“Canada revokes citizenship of Toronto 18 ringleader using new anti-terror law,” by Stewart Bell, National Post, September 26, 2015:
TORONTO — The government used its new power to revoke the citizenship of convicted terrorists for the first time on Friday against the imprisoned ringleader of the 2006 al-Qaida-inspired plot to detonate truck bombs in downtown Toronto.
Zakaria Amara was notified in a letter sent to the Quebec penitentiary where is he serving a life sentence that he is no longer a Canadian. He still holds citizenship in Jordan and could be deported there following his release from prison.
Defence Minister Jason Kenney confirmed in an interview Saturday that the government had revoked Amara’s citizenship. He called it a “fitting first application” of law that he played a key role in bringing to Parliament.
“I hope that this case makes people realize what we’re really trying to do here,” he said from Regina. “If you basically take up arms against your country or plan to do so, and you’re convicted in a Canadian court, or an equivalent foreign court, through your violent disloyalty you are forfeiting your own citizenship and we’ll just read it as it is.”
Legislation that came into force in May, over the opposition of the NDP and Liberals, allows the government to revoke the citizenship of Canadians who have been convicted of terrorism offences — provided they hold citizenship in a second country.
The law also applies to dual citizens convicted of treason and spying for foreign governments, as well as members of armed groups at war against Canada. A little more than half-a-dozen Canadians have been notified so far that the government was considering revoking their citizenship….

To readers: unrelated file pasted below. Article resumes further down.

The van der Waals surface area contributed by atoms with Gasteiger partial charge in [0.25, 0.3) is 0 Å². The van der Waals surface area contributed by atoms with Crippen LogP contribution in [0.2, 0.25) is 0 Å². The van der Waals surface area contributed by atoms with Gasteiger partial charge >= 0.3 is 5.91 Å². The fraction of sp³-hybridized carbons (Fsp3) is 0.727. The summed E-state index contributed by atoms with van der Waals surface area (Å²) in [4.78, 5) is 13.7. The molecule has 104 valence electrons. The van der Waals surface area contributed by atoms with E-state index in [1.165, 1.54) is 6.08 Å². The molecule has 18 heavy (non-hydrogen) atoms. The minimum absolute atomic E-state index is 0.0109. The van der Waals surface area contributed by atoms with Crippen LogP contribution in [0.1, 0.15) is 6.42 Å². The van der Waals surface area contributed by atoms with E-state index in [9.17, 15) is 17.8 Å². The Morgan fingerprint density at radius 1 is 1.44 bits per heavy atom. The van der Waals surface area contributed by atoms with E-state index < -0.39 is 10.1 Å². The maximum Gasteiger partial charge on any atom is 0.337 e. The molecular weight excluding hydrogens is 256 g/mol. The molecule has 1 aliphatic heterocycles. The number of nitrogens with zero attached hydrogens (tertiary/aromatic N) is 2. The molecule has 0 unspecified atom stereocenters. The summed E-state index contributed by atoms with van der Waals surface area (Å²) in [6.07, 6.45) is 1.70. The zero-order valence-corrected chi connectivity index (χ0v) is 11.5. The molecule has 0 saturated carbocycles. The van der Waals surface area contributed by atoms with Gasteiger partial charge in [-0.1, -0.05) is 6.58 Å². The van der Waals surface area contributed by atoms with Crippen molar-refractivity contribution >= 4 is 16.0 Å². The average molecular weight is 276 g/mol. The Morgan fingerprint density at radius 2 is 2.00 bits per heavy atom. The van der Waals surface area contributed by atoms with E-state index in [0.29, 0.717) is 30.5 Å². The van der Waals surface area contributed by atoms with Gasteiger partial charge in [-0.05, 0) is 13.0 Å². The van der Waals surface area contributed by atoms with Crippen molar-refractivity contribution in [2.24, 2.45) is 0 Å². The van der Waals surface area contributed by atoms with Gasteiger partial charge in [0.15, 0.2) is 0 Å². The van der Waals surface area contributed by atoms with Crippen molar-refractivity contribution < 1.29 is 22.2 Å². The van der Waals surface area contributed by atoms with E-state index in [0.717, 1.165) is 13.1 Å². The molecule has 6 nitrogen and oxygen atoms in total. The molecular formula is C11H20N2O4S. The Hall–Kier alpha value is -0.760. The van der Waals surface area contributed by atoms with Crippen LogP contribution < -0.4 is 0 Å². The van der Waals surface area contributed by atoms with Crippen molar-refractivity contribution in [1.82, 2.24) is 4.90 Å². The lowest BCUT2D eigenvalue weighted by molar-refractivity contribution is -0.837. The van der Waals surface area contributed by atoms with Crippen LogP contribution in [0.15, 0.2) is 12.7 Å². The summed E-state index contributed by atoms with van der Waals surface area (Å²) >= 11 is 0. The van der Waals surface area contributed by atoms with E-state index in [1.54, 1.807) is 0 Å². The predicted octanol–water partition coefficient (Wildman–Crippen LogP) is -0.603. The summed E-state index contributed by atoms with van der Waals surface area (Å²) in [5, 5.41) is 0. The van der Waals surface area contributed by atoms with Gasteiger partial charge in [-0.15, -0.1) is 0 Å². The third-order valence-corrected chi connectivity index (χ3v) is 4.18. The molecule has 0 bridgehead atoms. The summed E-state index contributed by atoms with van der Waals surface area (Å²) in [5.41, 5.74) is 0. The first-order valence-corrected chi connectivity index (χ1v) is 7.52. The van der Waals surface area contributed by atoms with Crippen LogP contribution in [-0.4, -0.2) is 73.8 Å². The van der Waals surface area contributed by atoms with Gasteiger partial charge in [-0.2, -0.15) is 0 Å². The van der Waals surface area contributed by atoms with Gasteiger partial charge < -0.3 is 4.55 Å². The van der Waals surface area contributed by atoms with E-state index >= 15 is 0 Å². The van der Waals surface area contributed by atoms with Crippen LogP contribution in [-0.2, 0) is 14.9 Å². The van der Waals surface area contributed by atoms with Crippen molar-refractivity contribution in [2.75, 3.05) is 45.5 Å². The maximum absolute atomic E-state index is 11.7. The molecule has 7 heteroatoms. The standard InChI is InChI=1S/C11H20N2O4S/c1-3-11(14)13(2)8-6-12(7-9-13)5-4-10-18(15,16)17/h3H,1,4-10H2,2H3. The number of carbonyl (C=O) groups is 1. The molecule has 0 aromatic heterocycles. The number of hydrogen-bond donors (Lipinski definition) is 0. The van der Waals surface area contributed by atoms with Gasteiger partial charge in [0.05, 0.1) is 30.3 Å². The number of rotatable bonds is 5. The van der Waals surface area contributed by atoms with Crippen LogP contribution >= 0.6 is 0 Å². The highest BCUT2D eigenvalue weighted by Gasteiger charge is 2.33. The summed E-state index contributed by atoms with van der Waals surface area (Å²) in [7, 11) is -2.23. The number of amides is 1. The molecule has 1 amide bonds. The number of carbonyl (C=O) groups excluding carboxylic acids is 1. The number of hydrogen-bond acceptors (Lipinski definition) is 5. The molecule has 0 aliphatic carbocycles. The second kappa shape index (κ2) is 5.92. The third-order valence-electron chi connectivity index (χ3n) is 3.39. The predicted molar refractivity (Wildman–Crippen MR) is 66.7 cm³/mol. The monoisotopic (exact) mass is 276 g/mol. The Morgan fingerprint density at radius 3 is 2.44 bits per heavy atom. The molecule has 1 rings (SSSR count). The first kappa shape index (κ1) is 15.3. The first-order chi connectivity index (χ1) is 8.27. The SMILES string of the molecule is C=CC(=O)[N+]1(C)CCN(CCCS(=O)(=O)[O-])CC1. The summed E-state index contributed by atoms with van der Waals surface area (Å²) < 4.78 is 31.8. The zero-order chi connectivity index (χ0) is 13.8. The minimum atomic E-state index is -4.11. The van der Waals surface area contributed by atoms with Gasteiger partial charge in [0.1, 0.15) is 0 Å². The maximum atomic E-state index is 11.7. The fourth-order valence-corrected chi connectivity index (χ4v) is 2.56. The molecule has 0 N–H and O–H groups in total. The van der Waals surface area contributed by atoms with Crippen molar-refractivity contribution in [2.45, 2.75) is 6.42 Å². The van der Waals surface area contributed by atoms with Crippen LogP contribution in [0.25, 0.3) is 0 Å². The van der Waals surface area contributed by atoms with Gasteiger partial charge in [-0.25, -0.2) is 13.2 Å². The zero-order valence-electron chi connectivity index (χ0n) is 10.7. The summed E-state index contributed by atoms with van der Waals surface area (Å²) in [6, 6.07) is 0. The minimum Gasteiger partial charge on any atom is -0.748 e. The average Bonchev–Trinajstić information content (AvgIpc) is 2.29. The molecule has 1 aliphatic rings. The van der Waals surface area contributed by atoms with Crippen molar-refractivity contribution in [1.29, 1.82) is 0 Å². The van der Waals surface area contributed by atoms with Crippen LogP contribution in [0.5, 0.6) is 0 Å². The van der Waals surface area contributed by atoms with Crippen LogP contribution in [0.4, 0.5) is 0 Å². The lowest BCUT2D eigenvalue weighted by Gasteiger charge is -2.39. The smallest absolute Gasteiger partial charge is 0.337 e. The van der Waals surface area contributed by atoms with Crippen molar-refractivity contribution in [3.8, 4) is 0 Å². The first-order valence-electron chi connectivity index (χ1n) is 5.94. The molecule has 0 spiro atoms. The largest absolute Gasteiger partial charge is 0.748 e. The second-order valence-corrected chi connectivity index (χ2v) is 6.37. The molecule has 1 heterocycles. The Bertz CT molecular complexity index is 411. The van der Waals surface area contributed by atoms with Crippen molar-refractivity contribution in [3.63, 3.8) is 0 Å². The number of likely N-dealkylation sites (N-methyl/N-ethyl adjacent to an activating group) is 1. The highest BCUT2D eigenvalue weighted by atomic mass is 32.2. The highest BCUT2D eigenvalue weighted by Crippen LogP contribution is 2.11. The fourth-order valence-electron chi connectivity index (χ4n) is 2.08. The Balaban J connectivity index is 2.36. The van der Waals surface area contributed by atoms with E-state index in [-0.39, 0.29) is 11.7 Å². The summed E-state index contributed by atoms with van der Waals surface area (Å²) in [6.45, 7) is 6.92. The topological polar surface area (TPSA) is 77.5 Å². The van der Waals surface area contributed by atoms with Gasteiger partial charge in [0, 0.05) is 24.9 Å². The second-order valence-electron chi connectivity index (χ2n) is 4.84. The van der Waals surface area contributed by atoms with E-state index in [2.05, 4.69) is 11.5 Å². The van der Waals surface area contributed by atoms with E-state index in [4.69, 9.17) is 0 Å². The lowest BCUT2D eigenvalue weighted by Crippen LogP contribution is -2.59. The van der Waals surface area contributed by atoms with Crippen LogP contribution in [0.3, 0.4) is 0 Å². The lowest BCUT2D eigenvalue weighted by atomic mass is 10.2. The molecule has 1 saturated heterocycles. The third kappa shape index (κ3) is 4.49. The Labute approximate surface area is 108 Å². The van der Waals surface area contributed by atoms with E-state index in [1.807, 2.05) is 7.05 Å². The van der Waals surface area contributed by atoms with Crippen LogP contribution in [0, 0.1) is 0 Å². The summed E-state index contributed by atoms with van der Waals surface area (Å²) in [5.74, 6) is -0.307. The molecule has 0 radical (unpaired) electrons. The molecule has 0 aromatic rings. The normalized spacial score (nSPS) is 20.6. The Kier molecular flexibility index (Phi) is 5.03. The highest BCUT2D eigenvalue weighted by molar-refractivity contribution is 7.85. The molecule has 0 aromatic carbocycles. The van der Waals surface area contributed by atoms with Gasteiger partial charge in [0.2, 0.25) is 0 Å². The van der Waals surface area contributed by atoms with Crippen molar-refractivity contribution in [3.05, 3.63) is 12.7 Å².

Born in Jordan and baptized an Orthodox Christian, Amara moved to Saudi Arabia when he was four. He converted to Islam at age 10 after his friends told him he would go to hell if he didn’t. From age 10 to 13, he lived in his mother’s home country Cyprus until immigrating to Canada in 1997.
A university dropout who worked as a gas jockey in Mississauga, Ont., Amara emerged in 2005 as one of two leaders of a terrorist group that trained on a rural property north of the city and, inspired by al-Qaida, began planning attacks they thought would convince Canada to withdraw its troops from Afghanistan.
Amara led a faction that was acquiring the components for large truck bombs that were to be detonated during the morning rush hour outside the Toronto Stock Exchange and the Canadian Security Intelligence Service office beside the CN Tower. An Ontario military base was also to be attacked.
Justice Bruce Durno called the plot “spine chilling” and said “the potential for loss of life existed on a scale never before seen in Canada. It was almost unthinkable without the suggestion that metal chips would be put in the bombs. Had the plan been implemented it would have changed the lives of many, if not all Canadians forever.”…